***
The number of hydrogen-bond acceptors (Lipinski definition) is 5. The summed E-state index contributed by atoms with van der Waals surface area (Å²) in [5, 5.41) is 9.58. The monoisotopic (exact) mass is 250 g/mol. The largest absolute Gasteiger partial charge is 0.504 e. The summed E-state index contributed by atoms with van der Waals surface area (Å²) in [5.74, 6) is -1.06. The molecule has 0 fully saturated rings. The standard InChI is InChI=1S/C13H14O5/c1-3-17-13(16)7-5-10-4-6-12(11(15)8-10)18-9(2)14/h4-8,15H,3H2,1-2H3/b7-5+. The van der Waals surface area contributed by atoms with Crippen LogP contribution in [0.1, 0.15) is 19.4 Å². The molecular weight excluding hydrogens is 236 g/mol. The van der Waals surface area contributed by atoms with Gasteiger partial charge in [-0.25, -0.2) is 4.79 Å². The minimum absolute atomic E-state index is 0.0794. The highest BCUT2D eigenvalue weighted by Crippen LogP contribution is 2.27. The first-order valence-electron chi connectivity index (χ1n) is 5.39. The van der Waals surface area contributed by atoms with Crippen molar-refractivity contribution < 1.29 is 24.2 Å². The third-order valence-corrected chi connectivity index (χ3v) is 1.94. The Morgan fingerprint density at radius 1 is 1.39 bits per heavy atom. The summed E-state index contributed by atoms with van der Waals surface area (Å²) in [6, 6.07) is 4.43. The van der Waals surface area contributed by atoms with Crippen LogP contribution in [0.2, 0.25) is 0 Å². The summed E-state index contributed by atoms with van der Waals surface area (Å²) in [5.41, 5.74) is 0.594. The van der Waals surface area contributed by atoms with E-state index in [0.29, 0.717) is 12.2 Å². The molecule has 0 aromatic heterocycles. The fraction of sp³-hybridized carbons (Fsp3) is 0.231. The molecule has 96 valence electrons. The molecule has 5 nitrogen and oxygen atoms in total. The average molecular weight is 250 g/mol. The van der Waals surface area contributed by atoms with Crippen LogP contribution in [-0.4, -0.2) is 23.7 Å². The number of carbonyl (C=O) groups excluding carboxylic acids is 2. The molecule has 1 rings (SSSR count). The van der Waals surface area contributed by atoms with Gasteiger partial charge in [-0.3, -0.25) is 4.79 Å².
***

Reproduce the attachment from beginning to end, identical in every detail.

The number of hydrogen-bond acceptors (Lipinski definition) is 5. The summed E-state index contributed by atoms with van der Waals surface area (Å²) in [5, 5.41) is 9.58. The monoisotopic (exact) mass is 250 g/mol. The largest absolute Gasteiger partial charge is 0.504 e. The summed E-state index contributed by atoms with van der Waals surface area (Å²) in [5.74, 6) is -1.06. The molecule has 0 fully saturated rings. The standard InChI is InChI=1S/C13H14O5/c1-3-17-13(16)7-5-10-4-6-12(11(15)8-10)18-9(2)14/h4-8,15H,3H2,1-2H3/b7-5+. The van der Waals surface area contributed by atoms with Crippen LogP contribution in [0.1, 0.15) is 19.4 Å². The molecular weight excluding hydrogens is 236 g/mol. The van der Waals surface area contributed by atoms with Gasteiger partial charge in [-0.25, -0.2) is 4.79 Å². The minimum absolute atomic E-state index is 0.0794. The highest BCUT2D eigenvalue weighted by Crippen LogP contribution is 2.27. The first-order valence-electron chi connectivity index (χ1n) is 5.39. The van der Waals surface area contributed by atoms with Crippen molar-refractivity contribution < 1.29 is 24.2 Å². The third-order valence-corrected chi connectivity index (χ3v) is 1.94. The Morgan fingerprint density at radius 1 is 1.39 bits per heavy atom. The summed E-state index contributed by atoms with van der Waals surface area (Å²) in [6, 6.07) is 4.43. The van der Waals surface area contributed by atoms with Crippen LogP contribution in [0.2, 0.25) is 0 Å². The summed E-state index contributed by atoms with van der Waals surface area (Å²) in [5.41, 5.74) is 0.594. The van der Waals surface area contributed by atoms with E-state index in [0.29, 0.717) is 12.2 Å². The molecule has 0 aromatic heterocycles. The fraction of sp³-hybridized carbons (Fsp3) is 0.231. The molecule has 96 valence electrons. The molecule has 5 nitrogen and oxygen atoms in total. The average molecular weight is 250 g/mol. The van der Waals surface area contributed by atoms with Crippen LogP contribution in [-0.4, -0.2) is 23.7 Å². The number of carbonyl (C=O) groups excluding carboxylic acids is 2. The molecule has 1 rings (SSSR count). The van der Waals surface area contributed by atoms with Gasteiger partial charge in [-0.3, -0.25) is 4.79 Å².